My little space on the web where I blog about comics and comic books, drawing and illustration, graphic design, writing stories, and a few tips and tutorials from time to time about them. I'll also share bits about movies, theater, music, (maybe even cooking!) and whatever strikes my fancy.
I'm opening up my schedule to accept art and design commissions! This is to ensure that I don't end up as a starving artist. Har har. :-)
While I prefer to draw feminine forms and poses, I'm also open to drawing male characters. However, I won't be able to accommodate highly detailed characters (like Swamp Thing, or Michael Bay's Transformers designs). The images above show my default art style. It's similar to the styles of Frank Cho, Adam Hughes, and Terry Dodson.
I don't accept caricatures or portraits. I can't guarantee that I'll be able to copy accurately.
Below are the details for art commissions. These are rates for non-commercial artwork.
(If you want me to illustrate something for commercial use, please fill up this design inquiry form instead.) TRADITIONAL MEDIUM (for Philippine Residents only) Format 16cm x 25 cm Uncolored (black inks and grey) Canson watercolor paper or Bristol Board (depending on availability)
There are a lot of people who want to make comics, or have tried to make comics but end up frustrated. I certainly struggled some when I started out, and it's no secret that there have been bumps on the road now and then.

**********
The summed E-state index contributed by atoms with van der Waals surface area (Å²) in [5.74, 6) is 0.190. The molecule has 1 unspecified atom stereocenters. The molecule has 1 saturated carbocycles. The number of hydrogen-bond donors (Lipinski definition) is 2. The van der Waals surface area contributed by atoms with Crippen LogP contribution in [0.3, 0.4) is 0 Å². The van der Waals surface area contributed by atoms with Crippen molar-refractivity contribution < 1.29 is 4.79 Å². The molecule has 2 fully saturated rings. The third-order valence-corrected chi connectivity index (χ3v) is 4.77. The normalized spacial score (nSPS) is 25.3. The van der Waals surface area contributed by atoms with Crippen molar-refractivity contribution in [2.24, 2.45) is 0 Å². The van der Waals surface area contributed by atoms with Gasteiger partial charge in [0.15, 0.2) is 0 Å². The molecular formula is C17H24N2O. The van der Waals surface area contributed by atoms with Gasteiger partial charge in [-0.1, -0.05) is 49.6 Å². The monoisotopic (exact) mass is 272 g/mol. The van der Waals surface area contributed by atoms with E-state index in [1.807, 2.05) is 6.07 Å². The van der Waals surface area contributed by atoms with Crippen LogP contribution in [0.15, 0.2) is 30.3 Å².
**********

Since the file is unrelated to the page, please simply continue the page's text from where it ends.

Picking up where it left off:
I'm just curious to find out from you: What aspects of making stories and comics do you find yourself struggling with?
If you write your questions in the comments section, I'll see if I could answer it.
We took a peek at compression and decompression in comics in the previous blog post. Now, let's look at pacing, or how to pace comics.
Pacing is simply how fast a reader reads your comics. Much like compression and decompression, pacing allows you to highlight pivotal events in your story. And this is primarily done by influencing how long your reader stays on a panel. The longer the reader stays on the panel, the reading place slows down. The faster the reader stays on a panel, the reading pace speeds up.
1. By default, the amount of text you place on a panel dictates pacing. The more text, the slower the pace. Chris Claremont is known for having verbose panels during his acclaimed run on Uncanny X-Men. 2. When the size of the panel is small, the pacing quickens. Conversely, large panels slow down the pacing. 3. Then the amount of visual information (details) you have inside a panel dictates pacing. The more visual information, or the more a reader has to look at, the slower the pac…